If you have an upcoming trip to Kauai and plan on going to the North Shore, this thread on TripAdvisor's Kauai Travel Forum might be helpful. It's a long thread, but has regular updates on what's going on.
https://www.tripadvisor.com/ShowTop...-o100-The_Road_Past_Hanalei-Kauai_Hawaii.html (See post below)

Visiting Haena State Park (by car, bike, on foot) now requires a pass, which you can buy up to two weeks in advance. There are only 100 parking spaces, so if you are driving, you need to reserve a spot for either 6:30am-12:30pm or 12:30pm through the end of the day. The afternoon permits sell out fast, so book early. People are reportedly buying more than one pass (one at a time). Parking permits are $5/car and include entry for all passengers. The park website is: https://dlnr.hawaii.gov/dsp/parks/kauai/haena-state-park.

If you're not into walking or biking in, another other option is to buy a ticket for the hourly hop-on/hop-off shuttle bus @ $11/per person (includes the $1/pp park entry fee). The shuttle website is: https://kauainsshuttle.com/reservations/ and https://kauainsshuttle.com/shuttlestops/ It has just started, so how it will handle the flow of tourists will be interesting.

• A “no parking” zone has been established between Haena Place and Kee Beach. Parking along Kuhio Highway in this zone is a violation of Chapter 291C-111 of the Hawaii Revised Statutes and could result in fines of $200.

• Access to the Department of Land and Natural Resources’ Haena State Park is by reservation. More information is available at https://www.gohaena.com/

• Information on the community-run Kauai North Shore Shuttle is available at https://www.hanaleiinitiative.org/.
As usual, Tom comes up with well researched details on sight seeing. Such an asset to the forum!
 

T_R_Oglodyte

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We've been to Kauai 25 years ago. Thinking of adding a 2nd week to HGVC in Waikoloa. Is there enough to do in K in Sept/Oct to make it worth a flight? We like to shore snorkel if we don't have to swim out too far. We didn't hike the valley yet. Is it too strenuous? We would need some wikes (walks/hikes) of about 2-4 miles RT. And, which resorts do you like (not) trading with RCI, and north or south side?
Don't worry about finding enough to do. We've been going to Kauai almost every year since 1999 and we're still finding new things. We've also spent time on every major island except Lanai, with the Big Island and Maui being the ones other than Kauai that we've visited the most.

The first thing to say is that if you like just spending time sitting on a beach Kauai is ideal. Kauai has more beach area than any other island, and since it it less populated your chances of finding an isolated spot on a beach are excellent.

Some easy and wonderful hikes that aren't strenuous, and are greatly rewarding:
  • The waterfront hiking/biking path that goes from Kapa'a to Donkey Beach. A paved path that is the grade of an old railroad line. So no steep grades. Used extensively by both hikers and bikers (non-motorized). You can rent bikes in Kapa'a if that's what you want.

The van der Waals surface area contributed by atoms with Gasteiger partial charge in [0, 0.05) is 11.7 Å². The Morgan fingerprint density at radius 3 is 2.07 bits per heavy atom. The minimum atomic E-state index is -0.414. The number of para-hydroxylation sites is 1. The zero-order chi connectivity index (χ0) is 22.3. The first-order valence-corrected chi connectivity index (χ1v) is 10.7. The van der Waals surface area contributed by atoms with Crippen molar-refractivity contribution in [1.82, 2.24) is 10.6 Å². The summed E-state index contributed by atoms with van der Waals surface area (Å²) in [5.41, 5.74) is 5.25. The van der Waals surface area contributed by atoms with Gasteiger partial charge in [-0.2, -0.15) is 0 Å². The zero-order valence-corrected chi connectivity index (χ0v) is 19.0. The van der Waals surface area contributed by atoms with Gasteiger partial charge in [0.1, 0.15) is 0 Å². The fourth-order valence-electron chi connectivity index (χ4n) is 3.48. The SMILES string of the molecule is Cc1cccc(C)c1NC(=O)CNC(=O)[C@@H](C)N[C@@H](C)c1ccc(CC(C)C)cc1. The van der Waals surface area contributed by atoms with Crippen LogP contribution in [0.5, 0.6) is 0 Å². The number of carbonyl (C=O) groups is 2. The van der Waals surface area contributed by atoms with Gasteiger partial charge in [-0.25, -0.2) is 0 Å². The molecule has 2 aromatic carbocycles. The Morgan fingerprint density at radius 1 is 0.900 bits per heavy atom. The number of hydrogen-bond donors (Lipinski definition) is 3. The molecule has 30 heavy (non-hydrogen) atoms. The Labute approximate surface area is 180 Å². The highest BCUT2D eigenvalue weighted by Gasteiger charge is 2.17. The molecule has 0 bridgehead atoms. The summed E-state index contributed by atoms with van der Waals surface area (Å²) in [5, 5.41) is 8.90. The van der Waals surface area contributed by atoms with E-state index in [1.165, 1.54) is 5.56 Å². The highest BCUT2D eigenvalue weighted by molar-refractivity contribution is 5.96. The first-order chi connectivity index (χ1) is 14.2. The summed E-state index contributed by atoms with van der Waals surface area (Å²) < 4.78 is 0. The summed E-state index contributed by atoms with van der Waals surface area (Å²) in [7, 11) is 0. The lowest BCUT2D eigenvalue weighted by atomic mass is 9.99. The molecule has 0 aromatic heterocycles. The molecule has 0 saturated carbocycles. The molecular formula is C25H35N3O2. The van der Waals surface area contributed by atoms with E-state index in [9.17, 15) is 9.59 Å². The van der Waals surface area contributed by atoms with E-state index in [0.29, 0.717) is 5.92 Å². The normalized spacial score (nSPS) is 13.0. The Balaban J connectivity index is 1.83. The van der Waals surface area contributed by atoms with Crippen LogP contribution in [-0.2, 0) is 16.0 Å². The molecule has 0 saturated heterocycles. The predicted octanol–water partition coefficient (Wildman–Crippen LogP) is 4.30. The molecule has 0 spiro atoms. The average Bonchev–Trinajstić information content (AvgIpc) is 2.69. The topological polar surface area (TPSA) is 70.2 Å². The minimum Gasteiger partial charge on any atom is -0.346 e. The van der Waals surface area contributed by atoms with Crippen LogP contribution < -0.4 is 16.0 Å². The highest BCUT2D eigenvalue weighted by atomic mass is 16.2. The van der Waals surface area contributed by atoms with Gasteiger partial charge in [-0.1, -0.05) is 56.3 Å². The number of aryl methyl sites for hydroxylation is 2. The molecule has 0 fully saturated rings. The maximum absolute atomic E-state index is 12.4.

• Mahaʻulepu shore hike. Starting at Gillin's Beach. Nice shoreline trail hike with spectacular sandstone formations.
  • Makawehi Bluffs trail. This is is in the same vicinity as the Maha'ulepu shore hike. This one starts near the Hyatt Hotel on Shipwreck Beach, then winds through sandstone sea cliffs and bluffs.
  • Pihea Trail. This starts at the Pu'u O Kila lookout, which is the end of the road in Koke'e State Park. You will want to go to the lookout anyway for the spectacular view of the Kalalau Valley (if the clouds permit). Then just go down the Pihea Trail as far as you would like, then turn and and double back.
  • Polihale Beach. Polihale Beach has a rough access road, though we have driven it many times in an ordinary compact or mid-size rental car in August. Other times of the year it may be more difficult. Once you get to Polihale, you can walk for miles, with almost nobody there (especially if you go mid-week). The water and currents can be rough. Under summer conditions, if you don't have physical conditions, with caution go in the water up to your waist, and never turn your back on the ocean.
  • Almost any beach on the northeast and north shore between Larsens Beach and Hanalei that does not have direct road access. Any beach in this area that does not have direct road access will require a bit of a hike to reach, usually including a steep section of trail to make the descent to the ocean from an upland area. Our favorites in this area include Secret Beach, Wyllie's Beach, and Sealodge Beach.
  • Wailua River kayak trip, with hike to waterfall. You are probably best doing this as a guided tour if you are not familiar with local conditions. A half-day trip, kayaking up the Wailua River, with a visit to Fern Grotto and a hike to a waterfall.
Other ideas/suggestions:
  • Hanapepe "Art Wallk" - I hesitate to call it an Art Walk because over the the last five or years it has turned into more of a street fair. Still fun, though, and be sure to check out the swinging bridge.
  • Any farmers market. The local produce is outstanding.
  • Poke. Even Safeway grocery store poke is amazing. Any place you go, be sure to ask for samples. Because the best poke is raw, I am cautious about who I buy from.